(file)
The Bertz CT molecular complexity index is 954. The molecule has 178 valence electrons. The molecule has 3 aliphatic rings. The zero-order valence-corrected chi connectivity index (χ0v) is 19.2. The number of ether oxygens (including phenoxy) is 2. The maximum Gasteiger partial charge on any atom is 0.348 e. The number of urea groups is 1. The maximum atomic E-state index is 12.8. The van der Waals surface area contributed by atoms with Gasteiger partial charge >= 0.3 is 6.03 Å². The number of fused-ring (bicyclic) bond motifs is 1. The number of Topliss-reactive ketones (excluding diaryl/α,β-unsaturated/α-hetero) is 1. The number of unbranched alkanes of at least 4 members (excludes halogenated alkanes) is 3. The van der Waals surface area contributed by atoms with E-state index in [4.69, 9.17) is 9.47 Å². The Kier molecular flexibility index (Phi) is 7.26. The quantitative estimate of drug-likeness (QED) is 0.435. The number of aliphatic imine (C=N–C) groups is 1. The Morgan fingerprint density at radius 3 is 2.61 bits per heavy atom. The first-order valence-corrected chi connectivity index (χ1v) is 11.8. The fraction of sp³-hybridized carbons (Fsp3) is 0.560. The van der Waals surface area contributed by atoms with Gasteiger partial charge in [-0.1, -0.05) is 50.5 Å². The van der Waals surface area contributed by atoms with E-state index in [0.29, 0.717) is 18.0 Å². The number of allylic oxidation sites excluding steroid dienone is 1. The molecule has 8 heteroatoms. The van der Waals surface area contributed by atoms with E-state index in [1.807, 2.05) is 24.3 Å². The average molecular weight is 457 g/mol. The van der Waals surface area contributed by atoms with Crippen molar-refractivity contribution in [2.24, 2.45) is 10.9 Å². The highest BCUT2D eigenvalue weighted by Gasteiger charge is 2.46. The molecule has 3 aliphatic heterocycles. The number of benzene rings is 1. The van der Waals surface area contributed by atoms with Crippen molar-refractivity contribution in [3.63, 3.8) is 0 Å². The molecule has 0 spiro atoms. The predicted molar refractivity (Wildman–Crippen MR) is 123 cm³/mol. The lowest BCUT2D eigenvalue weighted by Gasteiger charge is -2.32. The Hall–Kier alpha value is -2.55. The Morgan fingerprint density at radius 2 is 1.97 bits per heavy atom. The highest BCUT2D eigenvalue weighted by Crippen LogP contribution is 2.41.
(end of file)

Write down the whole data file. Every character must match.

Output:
The Bertz CT molecular complexity index is 954. The molecule has 178 valence electrons. The molecule has 3 aliphatic rings. The zero-order valence-corrected chi connectivity index (χ0v) is 19.2. The number of ether oxygens (including phenoxy) is 2. The maximum Gasteiger partial charge on any atom is 0.348 e. The number of urea groups is 1. The maximum atomic E-state index is 12.8. The van der Waals surface area contributed by atoms with Gasteiger partial charge >= 0.3 is 6.03 Å². The number of fused-ring (bicyclic) bond motifs is 1. The number of Topliss-reactive ketones (excluding diaryl/α,β-unsaturated/α-hetero) is 1. The number of unbranched alkanes of at least 4 members (excludes halogenated alkanes) is 3. The van der Waals surface area contributed by atoms with E-state index in [4.69, 9.17) is 9.47 Å². The Kier molecular flexibility index (Phi) is 7.26. The quantitative estimate of drug-likeness (QED) is 0.435. The number of aliphatic imine (C=N–C) groups is 1. The Morgan fingerprint density at radius 3 is 2.61 bits per heavy atom. The first-order valence-corrected chi connectivity index (χ1v) is 11.8. The fraction of sp³-hybridized carbons (Fsp3) is 0.560. The van der Waals surface area contributed by atoms with Gasteiger partial charge in [-0.1, -0.05) is 50.5 Å². The van der Waals surface area contributed by atoms with E-state index in [0.29, 0.717) is 18.0 Å². The number of allylic oxidation sites excluding steroid dienone is 1. The molecule has 8 heteroatoms. The van der Waals surface area contributed by atoms with E-state index in [1.807, 2.05) is 24.3 Å². The average molecular weight is 457 g/mol. The van der Waals surface area contributed by atoms with Crippen molar-refractivity contribution in [2.24, 2.45) is 10.9 Å². The highest BCUT2D eigenvalue weighted by Gasteiger charge is 2.46. The molecule has 3 aliphatic heterocycles. The number of benzene rings is 1. The van der Waals surface area contributed by atoms with Crippen molar-refractivity contribution in [3.63, 3.8) is 0 Å². The molecule has 0 spiro atoms. The predicted molar refractivity (Wildman–Crippen MR) is 123 cm³/mol. The lowest BCUT2D eigenvalue weighted by Gasteiger charge is -2.32. The Hall–Kier alpha value is -2.55. The Morgan fingerprint density at radius 2 is 1.97 bits per heavy atom. The highest BCUT2D eigenvalue weighted by Crippen LogP contribution is 2.41.